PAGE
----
2002 Paris Auto Show logoEnlarge Photo
subscribe CHRYSLER TRYING EUROPE AGAIN
The U.S. arm of DaimlerChrysler AG has spent years trying to find a way to build demand for its brand in Europe, but so far with little success. While its Jeeps and minivans can be seen on the streets of Paris and other cities across the continent, Chrysler can claim barely a 0.7-percent share of the competitive European market. That doesn’t mean it’s giving up, according to Dieter Zetsche, CEO of the U.S. carmaker. “We believe we can create steady growth and double our volume in the (upcoming) three to five year timeframe,” he declared during a press preview of the Paris Motor Show. Zetsche stressed that Chrysler will not try to come up with products specifically geared for Europe. Quite the contrary. To succeed, it needs “very unique, pushing-the-envelope type products,” such as the California Cruiser, a two-toned version of the PT Cruiser, which is getting its first showing in Europe. Chrysler would have to make some concessions, Zetsche acknowledged, in the form of right-hand-drive and diesel engines. Diesels now account for nearly half the overall market in Europe. —TCC Team
2002 Dodge Razor conceptSURVIVING BY A RAZOR’S EDGE?
Chrysler’s popular Razor concept vehicle may be in for a reprieve. Dodge unveiled the retro-styled roadster at the Detroit auto show last January, but despite strong public response, it had looked like Chrysler wouldn’t put the orange-colored coupe into production. Well, speaking at a preview of the Paris Motor Show, the automaker’s CEO, Dieter Zetsche, suggested Chrysler is having second thoughts. “Razor is not in front position to go into production,” Zetsche said, quickly adding that, “this is not a ‘no.’” —TCC Team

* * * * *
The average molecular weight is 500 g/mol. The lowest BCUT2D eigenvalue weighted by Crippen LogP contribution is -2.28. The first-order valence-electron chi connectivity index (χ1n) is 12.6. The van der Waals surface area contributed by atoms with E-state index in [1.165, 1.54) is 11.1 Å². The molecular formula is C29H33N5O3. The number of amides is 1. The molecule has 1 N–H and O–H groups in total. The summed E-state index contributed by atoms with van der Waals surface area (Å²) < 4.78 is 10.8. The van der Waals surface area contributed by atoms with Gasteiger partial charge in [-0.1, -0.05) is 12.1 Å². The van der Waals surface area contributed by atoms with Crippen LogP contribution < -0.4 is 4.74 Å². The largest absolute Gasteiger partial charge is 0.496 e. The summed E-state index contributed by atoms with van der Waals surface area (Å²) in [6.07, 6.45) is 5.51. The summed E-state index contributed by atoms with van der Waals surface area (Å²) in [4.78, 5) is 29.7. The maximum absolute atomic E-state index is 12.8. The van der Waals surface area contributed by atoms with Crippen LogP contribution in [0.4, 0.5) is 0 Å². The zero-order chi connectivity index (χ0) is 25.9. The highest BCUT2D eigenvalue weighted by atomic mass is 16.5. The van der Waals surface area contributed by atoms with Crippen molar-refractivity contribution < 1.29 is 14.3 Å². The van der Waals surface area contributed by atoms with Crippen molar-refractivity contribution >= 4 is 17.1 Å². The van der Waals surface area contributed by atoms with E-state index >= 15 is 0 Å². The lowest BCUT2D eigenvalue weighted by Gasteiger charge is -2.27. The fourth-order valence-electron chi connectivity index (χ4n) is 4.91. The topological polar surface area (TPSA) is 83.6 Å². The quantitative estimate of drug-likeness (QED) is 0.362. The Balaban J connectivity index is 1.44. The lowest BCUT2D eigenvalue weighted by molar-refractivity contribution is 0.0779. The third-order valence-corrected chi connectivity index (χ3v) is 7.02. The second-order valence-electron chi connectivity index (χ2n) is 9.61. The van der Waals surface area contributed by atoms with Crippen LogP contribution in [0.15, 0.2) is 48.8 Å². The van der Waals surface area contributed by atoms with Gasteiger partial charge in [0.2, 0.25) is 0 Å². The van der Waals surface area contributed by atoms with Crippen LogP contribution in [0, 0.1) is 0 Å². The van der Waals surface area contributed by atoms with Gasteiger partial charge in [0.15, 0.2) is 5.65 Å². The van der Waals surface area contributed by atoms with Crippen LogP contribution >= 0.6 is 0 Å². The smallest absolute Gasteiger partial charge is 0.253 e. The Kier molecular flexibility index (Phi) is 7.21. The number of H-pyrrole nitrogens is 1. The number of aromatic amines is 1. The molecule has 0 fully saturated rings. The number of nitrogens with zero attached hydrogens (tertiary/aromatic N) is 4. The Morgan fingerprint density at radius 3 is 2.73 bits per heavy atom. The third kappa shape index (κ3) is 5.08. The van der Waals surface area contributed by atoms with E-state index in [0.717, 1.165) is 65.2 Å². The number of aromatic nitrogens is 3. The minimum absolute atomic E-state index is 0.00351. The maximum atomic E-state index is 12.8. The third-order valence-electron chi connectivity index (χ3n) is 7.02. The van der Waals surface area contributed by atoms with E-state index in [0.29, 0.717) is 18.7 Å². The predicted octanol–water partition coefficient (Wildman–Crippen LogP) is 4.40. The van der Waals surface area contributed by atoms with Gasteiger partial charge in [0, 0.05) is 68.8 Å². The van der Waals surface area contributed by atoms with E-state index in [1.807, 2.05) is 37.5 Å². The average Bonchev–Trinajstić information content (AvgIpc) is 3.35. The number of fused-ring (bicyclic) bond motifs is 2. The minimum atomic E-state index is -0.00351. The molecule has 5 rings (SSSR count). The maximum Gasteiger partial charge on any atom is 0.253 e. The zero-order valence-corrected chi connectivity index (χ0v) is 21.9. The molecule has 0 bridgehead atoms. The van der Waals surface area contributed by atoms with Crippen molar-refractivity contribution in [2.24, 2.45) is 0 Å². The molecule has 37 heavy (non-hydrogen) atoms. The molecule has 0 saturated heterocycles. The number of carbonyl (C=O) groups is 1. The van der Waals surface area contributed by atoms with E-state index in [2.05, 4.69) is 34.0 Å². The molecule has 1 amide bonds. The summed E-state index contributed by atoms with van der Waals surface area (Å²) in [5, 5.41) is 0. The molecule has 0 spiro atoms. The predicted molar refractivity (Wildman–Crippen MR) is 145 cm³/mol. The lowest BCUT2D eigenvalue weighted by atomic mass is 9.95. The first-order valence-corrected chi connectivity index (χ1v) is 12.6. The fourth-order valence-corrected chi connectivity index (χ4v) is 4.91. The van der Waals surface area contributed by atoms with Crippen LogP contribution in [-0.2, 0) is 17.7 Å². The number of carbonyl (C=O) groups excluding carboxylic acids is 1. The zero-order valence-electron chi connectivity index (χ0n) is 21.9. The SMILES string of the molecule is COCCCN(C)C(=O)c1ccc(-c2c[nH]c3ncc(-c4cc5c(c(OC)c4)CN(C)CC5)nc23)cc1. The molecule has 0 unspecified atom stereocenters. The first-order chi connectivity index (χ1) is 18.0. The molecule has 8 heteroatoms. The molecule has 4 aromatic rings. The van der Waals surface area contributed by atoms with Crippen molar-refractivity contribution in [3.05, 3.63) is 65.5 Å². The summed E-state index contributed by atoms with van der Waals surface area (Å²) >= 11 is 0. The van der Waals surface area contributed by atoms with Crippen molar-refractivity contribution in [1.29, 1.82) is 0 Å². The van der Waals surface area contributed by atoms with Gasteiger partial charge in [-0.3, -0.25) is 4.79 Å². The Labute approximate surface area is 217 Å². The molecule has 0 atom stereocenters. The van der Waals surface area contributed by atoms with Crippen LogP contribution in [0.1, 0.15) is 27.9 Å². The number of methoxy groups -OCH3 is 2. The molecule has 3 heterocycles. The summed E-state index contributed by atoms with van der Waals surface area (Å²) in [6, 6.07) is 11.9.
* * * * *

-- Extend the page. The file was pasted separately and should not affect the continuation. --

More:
2002 Dodge Razor conceptEnlarge Photo
2003 Porsche CayenneDIESEL? WHAT DIESEL?
It would seem an oxymoron to put a high-mileage diesel into the new Porsche Cayenne, a prospect the automaker’s CEO, Wendelin Wiedeking, took pains to put to rest during the first showing of the actual SUV/sports car hybrid. (Porsche released a few Cayenne photos to the press last March.) It makes no sense to spend money developing a diesel if Porsche can sell all the gasoline-powered Cayennes it can build, according to Wiedeking. Well, perhaps for now, but German sources tell TheCarConnection that Porsche is preparing a contingency plan recognizing the dramatic European shift towards diesels. To hold down costs, the Stuttgart sports car maker would likely turn to its long-time ally, Volkswagen, which partnered on the development of Cayenne and the similarly conceived VW Touareg. VW is expected to offer at least one, and possibly several diesel options in its own version of the SUV. —TCC Team
2003 Porsche CayenneEnlarge Photo
2003 Ford StreetkaTAKING IT TO THE STREET
Ford pulled the wraps off the Streetka, a stubby roadster that started life as a European concept study. Designed by the Ghia studios and bearing more than a little resemblance to the Audi TT Cabrio, the Streetka is based off the newest incarnation of Ford’s mini-compact Fiesta. “Streetka will be almost an icon,” predicted David Thursfield, head of Ford’s European operations. The Streetka was originally designed for a limited production run, reflecting the fast ups-and-downs of stylish niche products. But Thursfield predicted the two-seater likely would maintain its popularity far longer than expected. Meanwhile, Ford also got a jump on the primary press days in Paris, unveiling a multipurpose version of its popular Focus line. Dubbed the Focus C-Max, Thursfield promised the prototype will shortly go into production, and deliver a surprising amount of interior space as well as “great driving dynamics.” —TCC Team
2003 Ford StreetkaEnlarge Photo